today I’m interested in the face of the buildings around us. The facade is the first thing you see, your first impression. Here’s 10+1 impressive “faces” of buildings around the world.
1.Terra Cotta Studio_Tropical Space [Vietnam]
The exterior layer of the studio is made by clay solid brick, which reminds people about Vietnam traditional furnace. This area was also a part of Tra Kieu which was Champa Kingdom capital from 4th to 7th century, and the studio has a certain influence of Champa culture spirit.
2.The Old Market Square Stage_5468796 Architecture [Winnipeg, Manitoba]
A concrete cube enclosed by a flexible metal membrane, The Cube functions as a multipurpose environment. The membrane is composed of 20,000 identical hollow aluminum pieces strung together on aircraft cables. The orientation of the pieces alternates, forming a flexible and shimmering curtain – a contemporary take on medieval chain mail, that can stand like a wall, be pulled in to reveal the performance space, or function as a light-refracting surface – allowing it to morph into a projection screen, performance venue, shelter or sculptural object. The curtain’s flexibility also allows for acoustical fine tuning.
3.Parcheggio in località Longea_Angelo Monti [Moena, Italy]
The architects fitted a pearlescent aluminum shell, patterned with a repeat motif that is intended to reference both Louis Vuitton branding and the recurring patterns of art deco design, to the existing concrete building.”The new facade of Louis Vuitton Matsuya Ginza is inspired by the history of Ginza, the city that used to be known for its art deco design,” said Aoki Jun.”Based on Louis Vuitton’s damier, which also is a repeated geometric pattern, the facade of Louis Vuitton Matsuya Ginza becomes our first softer version of damier, imbued with delicacy and richness that is found in organism,” said the architect.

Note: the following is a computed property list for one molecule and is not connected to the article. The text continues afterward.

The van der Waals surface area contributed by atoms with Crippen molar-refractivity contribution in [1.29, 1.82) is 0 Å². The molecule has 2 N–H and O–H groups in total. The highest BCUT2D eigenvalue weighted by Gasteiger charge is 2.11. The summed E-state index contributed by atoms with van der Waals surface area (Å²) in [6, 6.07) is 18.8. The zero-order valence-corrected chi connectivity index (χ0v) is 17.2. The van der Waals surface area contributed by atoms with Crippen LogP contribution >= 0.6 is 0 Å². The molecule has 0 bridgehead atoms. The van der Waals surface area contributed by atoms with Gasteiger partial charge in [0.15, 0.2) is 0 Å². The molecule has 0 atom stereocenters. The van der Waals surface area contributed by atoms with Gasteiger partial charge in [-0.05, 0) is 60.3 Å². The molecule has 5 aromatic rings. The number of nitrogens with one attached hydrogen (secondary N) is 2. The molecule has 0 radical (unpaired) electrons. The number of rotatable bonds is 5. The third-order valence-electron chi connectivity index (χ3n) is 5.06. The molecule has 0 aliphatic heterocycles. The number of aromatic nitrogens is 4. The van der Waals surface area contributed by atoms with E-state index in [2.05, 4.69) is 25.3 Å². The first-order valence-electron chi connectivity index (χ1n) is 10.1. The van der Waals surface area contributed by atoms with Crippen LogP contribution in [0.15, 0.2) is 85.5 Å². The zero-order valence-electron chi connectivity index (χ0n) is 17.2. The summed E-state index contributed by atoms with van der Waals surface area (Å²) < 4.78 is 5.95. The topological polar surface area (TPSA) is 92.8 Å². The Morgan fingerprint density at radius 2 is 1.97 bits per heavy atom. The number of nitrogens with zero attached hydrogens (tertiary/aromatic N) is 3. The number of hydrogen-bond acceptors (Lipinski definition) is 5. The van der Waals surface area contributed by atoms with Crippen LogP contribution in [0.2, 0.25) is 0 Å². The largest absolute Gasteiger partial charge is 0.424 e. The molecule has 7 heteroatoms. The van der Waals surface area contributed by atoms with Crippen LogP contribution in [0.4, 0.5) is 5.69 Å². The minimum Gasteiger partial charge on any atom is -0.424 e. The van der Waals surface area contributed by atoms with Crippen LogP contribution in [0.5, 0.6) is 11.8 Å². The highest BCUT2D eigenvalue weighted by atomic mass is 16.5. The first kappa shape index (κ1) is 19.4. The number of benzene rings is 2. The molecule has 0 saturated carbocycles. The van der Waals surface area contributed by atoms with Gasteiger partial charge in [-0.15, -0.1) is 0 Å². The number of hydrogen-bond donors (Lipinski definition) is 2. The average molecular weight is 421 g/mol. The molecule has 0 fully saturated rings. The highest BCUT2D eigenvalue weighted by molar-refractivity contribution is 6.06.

5.Corten Apartments_3ndy Studio [Italy]
The facade designed by 3ndy Studio reproduce the dimension of the destroy one, but however suggests the spot of time on the plaster. In order to complete the facade and make it an exclusive one. 3ndy Studio under suggestion of Philippe Daverio, asked Giorgio Milani, a sculptor from Piacenza, to take part in this big artistic operation.
6. Blairgowrie House_Wolveridge Architects [Australia]
Patterned screens wrap courtyards around the exterior, but also form ceilings and partitions inside the house. Their recurring geometric motif pays tribute to the perforated breeze blocks that feature in many Knox dwellings.
7.Ca l’anita project_ULMA [Spain]
24 different panels were designed to make the mosaic.The aim was to place all the emphasis on the history of the site where the new building stands and bear witness to the former existence of the popular Estanco de la Punta de Anita. The project has applied the latest innovations in building systems, which seek more sustainable and environmentally friendly models.
8. Volume B store_Marcio Kogan [Brasil]
“We used the materials in their extreme condition, such as visible concrete executed without any concern about precision or finishing, or the skin of the back volume where we used various layers of a steel frame which is usually used on the inside of the concrete slabs and were found at the site.”
A “green wall”: on certain occasions the metaphor associated with an architectural idea gives a sense to each and every aspect of the project. Hence the slight changes of direction of the wall are sufficient to provide a natural solution to pedestrian access to Monte Urgull, to configure an open air exhibition space, or to house a café-terrace open to the landscape and to the town.The new extension of the San Telmo Museum will modify its appearance with the passing of the seasons: it will fade on occasions and blend with the vegetation on the hill, and will reappear on other occasions evoking a long unfinished wall: an unexpected metaphor – perhaps – of the difficult relation which architecture establishes with the pass of time.
10. Ningbo History Museum_Wang Shu [China]
The design combines two building methods: reinforced concrete, which was moulded on the surface using bamboo canes, and the wa pan technique (the re-use of existing materials). The surfaces of the walls reveal the presence of over 20 different types of recycled tiles and bricks, which were recovered when the old villages were demolished
This project is the latest development in an ongoing area of research into cellular aggregate structures that has examined honeycomb and voronoi geometries and their ability to produce interesting structural, thermal, and visual performances.